SECURe rubric[edit]

The Safe School-based Enforcement through Collaboration, Understanding, and Respect (SECURe) rubrics were created through a partnership of the United States Department of Education and Department of Justice. SECURe provides plans for initiating or improving SRO/law enforcement relationships with schools.[1]

SECURe identifies five action items for schools and law enforcement agencies to collaborate:

  1. "Create sustainable partnerships and formalize Memorandum of Understandings (MOUs) among school districts, local law enforcement agencies, juvenile justice entities, and civil rights and community stakeholders.
  2. Ensure that MOUs meet constitutional and statutory civil rights requirements.
  3. Recruit and hire effective SROs and school personnel.
  4. Keep SROs and school personnel well trained.
  5. Continually evaluate SROs and school personnel, and recognize good performance."[1]



In the 2015–16 school year, the following percentages of schools reported having one or more SROs at their school at least once per week:[13]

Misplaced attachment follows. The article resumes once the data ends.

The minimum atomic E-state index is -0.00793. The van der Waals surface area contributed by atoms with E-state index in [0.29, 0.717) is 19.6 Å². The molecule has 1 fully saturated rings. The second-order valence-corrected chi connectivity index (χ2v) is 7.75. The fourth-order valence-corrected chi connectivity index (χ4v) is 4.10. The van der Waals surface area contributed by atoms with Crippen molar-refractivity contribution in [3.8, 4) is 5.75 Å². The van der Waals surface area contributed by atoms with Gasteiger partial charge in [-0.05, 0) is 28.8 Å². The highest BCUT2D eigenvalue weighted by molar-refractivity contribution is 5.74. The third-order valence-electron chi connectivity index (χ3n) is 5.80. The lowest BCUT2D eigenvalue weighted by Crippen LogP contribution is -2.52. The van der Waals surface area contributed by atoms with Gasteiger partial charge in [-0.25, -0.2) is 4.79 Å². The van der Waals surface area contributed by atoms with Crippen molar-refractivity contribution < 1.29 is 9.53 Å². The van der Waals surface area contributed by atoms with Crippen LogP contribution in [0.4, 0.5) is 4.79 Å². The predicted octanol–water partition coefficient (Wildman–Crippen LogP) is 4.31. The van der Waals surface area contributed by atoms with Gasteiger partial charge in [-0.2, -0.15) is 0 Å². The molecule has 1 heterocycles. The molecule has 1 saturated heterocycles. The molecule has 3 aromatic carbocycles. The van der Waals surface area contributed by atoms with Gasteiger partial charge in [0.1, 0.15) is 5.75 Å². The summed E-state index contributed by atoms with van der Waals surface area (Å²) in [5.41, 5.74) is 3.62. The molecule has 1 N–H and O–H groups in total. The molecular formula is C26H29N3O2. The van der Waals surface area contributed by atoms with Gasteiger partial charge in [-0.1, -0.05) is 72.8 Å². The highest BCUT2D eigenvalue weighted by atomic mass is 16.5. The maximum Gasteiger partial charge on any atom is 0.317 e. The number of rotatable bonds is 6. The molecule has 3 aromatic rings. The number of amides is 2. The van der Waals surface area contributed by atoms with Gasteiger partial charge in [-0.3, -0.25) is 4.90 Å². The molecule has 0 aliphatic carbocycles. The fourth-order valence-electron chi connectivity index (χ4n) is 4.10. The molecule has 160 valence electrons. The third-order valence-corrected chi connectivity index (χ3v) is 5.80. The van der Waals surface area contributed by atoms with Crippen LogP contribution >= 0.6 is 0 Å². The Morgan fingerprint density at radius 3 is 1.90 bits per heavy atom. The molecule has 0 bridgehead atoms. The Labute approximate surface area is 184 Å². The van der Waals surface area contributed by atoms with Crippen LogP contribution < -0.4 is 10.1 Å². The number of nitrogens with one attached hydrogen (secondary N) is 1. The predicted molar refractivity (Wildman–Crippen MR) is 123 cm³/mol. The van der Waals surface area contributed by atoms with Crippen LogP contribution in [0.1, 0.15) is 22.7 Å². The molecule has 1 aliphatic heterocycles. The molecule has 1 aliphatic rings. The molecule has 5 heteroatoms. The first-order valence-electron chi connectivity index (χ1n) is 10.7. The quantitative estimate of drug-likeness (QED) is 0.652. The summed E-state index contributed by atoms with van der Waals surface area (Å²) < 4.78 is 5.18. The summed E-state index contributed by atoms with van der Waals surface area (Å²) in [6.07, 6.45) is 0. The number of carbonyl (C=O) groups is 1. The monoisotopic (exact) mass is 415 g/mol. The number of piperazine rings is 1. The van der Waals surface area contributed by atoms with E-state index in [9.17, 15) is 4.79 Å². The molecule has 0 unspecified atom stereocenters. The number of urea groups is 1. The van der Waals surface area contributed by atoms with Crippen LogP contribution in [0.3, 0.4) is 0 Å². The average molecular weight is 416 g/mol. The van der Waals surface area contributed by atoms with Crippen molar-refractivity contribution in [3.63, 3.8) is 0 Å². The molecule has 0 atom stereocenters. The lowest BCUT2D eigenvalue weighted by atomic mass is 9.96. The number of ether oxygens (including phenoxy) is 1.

• 77% of schools with 1000 or more students
  • 47% of schools with 500–999 students
  • 36% of schools with 300–499 students
  • 24% of schools with fewer than 300 students

Overall, 42% of public schools host an SRO and an additional 10.9% host a sworn law enforcement officer, as of 2016. In towns (defined as a territory within an urban cluster) have the highest concentration of SROs as 57% of schools in towns host at least one SRO. This is compared to 45% of suburban schools and 36% of city schools. Almost a third of public schools that host an SRO are more than 80% black, while less than 42% of the schools that host an SRO are majority white. The majority of large schools in the US have some sort of security staff present.

Juvenile crime reduction[edit]

It is difficult to tell if the presence of SROs is having an impact on the prevalence of crime in schools and communities, likely because it is difficult to show a causal relationship between the presence of law enforcement and crime rates. For example, in a 2018 study that compared Kentucky high schools that hosted an SRO to Kentucky high schools that did not, there was no statistically significant relationship between reported criminal violation rates and the presence of an SRO.[14] However, a 2013 study that analyzed data across the United States found that schools that increase their use of police see an increase in reported crime.[15] This conclusion aligns more closely with intuition because one of the stated goals of SROs is to develop better relationships between students, staff, and police officers which could mean that students and staff would be more comfortable reporting criminal activity to an officer.